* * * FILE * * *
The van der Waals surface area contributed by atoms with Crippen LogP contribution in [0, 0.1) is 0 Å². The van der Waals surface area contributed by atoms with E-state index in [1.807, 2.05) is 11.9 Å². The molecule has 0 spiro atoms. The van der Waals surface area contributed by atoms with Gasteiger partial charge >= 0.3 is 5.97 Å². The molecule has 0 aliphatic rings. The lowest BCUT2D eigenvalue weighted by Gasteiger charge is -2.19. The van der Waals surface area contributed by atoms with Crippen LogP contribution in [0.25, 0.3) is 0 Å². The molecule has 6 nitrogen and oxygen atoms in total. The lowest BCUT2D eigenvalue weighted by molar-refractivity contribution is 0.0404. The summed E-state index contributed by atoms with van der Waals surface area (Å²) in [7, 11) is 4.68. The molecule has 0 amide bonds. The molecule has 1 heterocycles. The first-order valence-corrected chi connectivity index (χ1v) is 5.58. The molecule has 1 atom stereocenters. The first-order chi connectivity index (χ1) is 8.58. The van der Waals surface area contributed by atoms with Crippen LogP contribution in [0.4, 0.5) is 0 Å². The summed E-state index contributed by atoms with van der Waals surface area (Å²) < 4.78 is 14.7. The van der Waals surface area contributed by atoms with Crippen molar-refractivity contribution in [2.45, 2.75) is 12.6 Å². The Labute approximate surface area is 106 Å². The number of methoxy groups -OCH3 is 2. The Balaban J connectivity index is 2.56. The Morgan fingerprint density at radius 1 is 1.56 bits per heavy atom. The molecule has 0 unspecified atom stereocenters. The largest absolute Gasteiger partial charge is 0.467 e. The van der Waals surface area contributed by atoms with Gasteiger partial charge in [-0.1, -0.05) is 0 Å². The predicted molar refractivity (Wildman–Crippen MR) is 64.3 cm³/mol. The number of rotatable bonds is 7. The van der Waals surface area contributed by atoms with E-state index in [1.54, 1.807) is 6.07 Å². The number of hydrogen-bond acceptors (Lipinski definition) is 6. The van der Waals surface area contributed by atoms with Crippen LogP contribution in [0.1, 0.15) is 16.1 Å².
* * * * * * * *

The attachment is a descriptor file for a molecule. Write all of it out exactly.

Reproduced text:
The van der Waals surface area contributed by atoms with Crippen LogP contribution in [0, 0.1) is 0 Å². The van der Waals surface area contributed by atoms with E-state index in [1.807, 2.05) is 11.9 Å². The molecule has 0 spiro atoms. The van der Waals surface area contributed by atoms with Gasteiger partial charge >= 0.3 is 5.97 Å². The molecule has 0 aliphatic rings. The lowest BCUT2D eigenvalue weighted by Gasteiger charge is -2.19. The van der Waals surface area contributed by atoms with Crippen LogP contribution in [0.25, 0.3) is 0 Å². The molecule has 6 nitrogen and oxygen atoms in total. The lowest BCUT2D eigenvalue weighted by molar-refractivity contribution is 0.0404. The summed E-state index contributed by atoms with van der Waals surface area (Å²) in [7, 11) is 4.68. The molecule has 0 amide bonds. The molecule has 1 heterocycles. The first-order valence-corrected chi connectivity index (χ1v) is 5.58. The molecule has 1 atom stereocenters. The first-order chi connectivity index (χ1) is 8.58. The van der Waals surface area contributed by atoms with Crippen LogP contribution in [0.4, 0.5) is 0 Å². The summed E-state index contributed by atoms with van der Waals surface area (Å²) < 4.78 is 14.7. The van der Waals surface area contributed by atoms with Crippen molar-refractivity contribution in [2.45, 2.75) is 12.6 Å². The Labute approximate surface area is 106 Å². The number of methoxy groups -OCH3 is 2. The Balaban J connectivity index is 2.56. The Morgan fingerprint density at radius 1 is 1.56 bits per heavy atom. The molecule has 0 unspecified atom stereocenters. The largest absolute Gasteiger partial charge is 0.467 e. The van der Waals surface area contributed by atoms with Gasteiger partial charge in [-0.1, -0.05) is 0 Å². The predicted molar refractivity (Wildman–Crippen MR) is 64.3 cm³/mol. The number of rotatable bonds is 7. The van der Waals surface area contributed by atoms with E-state index in [1.54, 1.807) is 6.07 Å². The number of hydrogen-bond acceptors (Lipinski definition) is 6. The van der Waals surface area contributed by atoms with Crippen LogP contribution in [0.1, 0.15) is 16.1 Å².